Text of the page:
Depending on the setting (or the organization they work for), then they might carry and use a katana for that kind of intimidation instead. For instance: If they were Yakuza, it would make some sense. At that point, you might reasonably get a character who used that exact set of weapons for intimidation, and would actually use the katana or wakizashi when provoked.

In general, though, there’s nothing wrong with a character thinking this is all a good idea. It’s not. But, if they could afford it, they might go chasing after that concept anyway.


EDIT: As @fox-bright kindly reminded me, it’s the third and fourth fingers on your off hand that you use to control a katana, rather than the first and second. Sorry about that.

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The Handcannon: The Desert Eagle - .357/.44 Magnum, .50 AE

The Desert Eagle. Not many guns can hold as much of an iconic status as the “Deagle”. It’s appeared in many media from film, TV, video games and so on. And yet there’s some mystery to this gun, 

The story begins with Magnum Research, founded by Jim Skildum and John Risdall in Fidley, Minnesota, they were working on a design for a semi-automatic magnum caliber gun in the early 1980′s.

Magnum revolvers had bee around since the 1940′s and 1950′s and have pretty much dominated the magnum caliber niche. While many semi-automatic actions could be made to eat the high pressures and power of a magnum round, the heavy rim of the magnum rounds made them work well in revolvers and horribly in semi-autos. While most company’s got around that by making rimless copies of Magnum rounds like AMT, Wildey and others.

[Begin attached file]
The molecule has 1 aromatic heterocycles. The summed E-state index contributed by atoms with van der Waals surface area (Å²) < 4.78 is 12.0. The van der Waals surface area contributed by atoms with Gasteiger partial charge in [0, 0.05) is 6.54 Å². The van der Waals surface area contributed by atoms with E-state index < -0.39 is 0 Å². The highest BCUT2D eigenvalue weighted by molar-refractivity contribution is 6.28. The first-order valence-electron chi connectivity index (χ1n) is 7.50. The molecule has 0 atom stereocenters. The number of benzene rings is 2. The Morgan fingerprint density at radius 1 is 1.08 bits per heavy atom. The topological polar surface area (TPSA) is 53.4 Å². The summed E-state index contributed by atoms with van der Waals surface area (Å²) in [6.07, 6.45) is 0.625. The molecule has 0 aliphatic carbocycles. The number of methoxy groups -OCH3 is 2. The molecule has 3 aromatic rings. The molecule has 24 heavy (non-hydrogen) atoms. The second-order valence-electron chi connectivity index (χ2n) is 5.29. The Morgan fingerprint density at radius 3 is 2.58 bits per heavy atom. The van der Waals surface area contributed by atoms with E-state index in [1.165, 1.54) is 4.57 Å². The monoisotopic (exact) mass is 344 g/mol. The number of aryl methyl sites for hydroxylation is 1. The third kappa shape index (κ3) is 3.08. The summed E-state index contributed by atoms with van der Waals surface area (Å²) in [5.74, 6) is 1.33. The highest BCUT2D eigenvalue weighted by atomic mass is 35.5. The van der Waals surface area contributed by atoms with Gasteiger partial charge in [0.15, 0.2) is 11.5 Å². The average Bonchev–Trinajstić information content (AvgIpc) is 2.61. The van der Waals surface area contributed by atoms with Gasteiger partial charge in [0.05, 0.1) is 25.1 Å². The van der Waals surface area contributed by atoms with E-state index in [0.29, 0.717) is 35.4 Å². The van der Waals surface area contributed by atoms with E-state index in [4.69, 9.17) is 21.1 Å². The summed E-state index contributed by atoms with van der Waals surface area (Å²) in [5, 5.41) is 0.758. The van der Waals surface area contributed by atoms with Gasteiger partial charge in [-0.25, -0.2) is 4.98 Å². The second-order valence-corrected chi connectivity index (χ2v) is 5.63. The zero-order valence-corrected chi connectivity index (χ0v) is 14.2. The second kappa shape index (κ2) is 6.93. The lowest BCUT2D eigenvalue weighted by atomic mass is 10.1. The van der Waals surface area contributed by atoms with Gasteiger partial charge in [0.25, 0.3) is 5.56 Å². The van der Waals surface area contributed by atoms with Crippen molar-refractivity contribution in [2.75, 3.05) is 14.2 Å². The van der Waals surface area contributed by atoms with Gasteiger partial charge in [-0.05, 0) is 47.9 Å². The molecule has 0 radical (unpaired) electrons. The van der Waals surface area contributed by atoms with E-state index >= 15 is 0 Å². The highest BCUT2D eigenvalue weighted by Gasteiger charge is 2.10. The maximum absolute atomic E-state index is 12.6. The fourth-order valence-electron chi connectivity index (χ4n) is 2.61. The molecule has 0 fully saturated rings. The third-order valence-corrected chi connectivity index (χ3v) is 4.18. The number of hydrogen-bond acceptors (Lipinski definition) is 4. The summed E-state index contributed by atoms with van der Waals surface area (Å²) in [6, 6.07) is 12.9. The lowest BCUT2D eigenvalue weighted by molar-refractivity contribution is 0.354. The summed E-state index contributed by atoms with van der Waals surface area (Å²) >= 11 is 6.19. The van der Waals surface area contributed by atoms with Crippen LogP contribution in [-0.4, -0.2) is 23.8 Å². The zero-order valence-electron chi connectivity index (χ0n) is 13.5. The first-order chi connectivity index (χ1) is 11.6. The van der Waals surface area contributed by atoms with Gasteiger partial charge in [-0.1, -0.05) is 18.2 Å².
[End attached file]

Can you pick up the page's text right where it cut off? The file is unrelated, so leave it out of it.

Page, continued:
Bernard C White of Magnum Research and Arnold Streinburgs of the Riga Arms Institute were gonna change that. The basic design was made in 1985 first by Israel Military Industries, then by Saco Defense, back to IMI/IWI, then to Magnum Research.

The rest is history.

The Desert Eagle has sold phenomenally well for a magnum. The original Mark I model was quickly followed with a Mark VII and Mark XIX. They came in .357 Magnum, .44 Magnum and most famously, .50 AE. The Desert Eagle is mechanically basic, gas-operated rotating bolt, but it works fairly well and like a fashion accessory comes in many different colors. 

Finishes go from various types of black, matte or blued, chrome, nickel and most famously, gold. This includes Titanium Nitrade treated ones, 24K gold.

Or Tiger Stripe.

Passing by the pimp gun, Desert Eagle’s have had some military use, by units like GROM and Portuguese Special Forces, but for the most part it’s been civilian only. Magnum Research also sell a large amount of their other guns under the Desert Eagle name, such as the Baby Deagle, the Jericho 941, the Micro Eagle pocket pistol, Walther P99 clones, even 1911′s with Desert Eagle stamped on it. The Desert Eagle is an icon, and cinema’s why.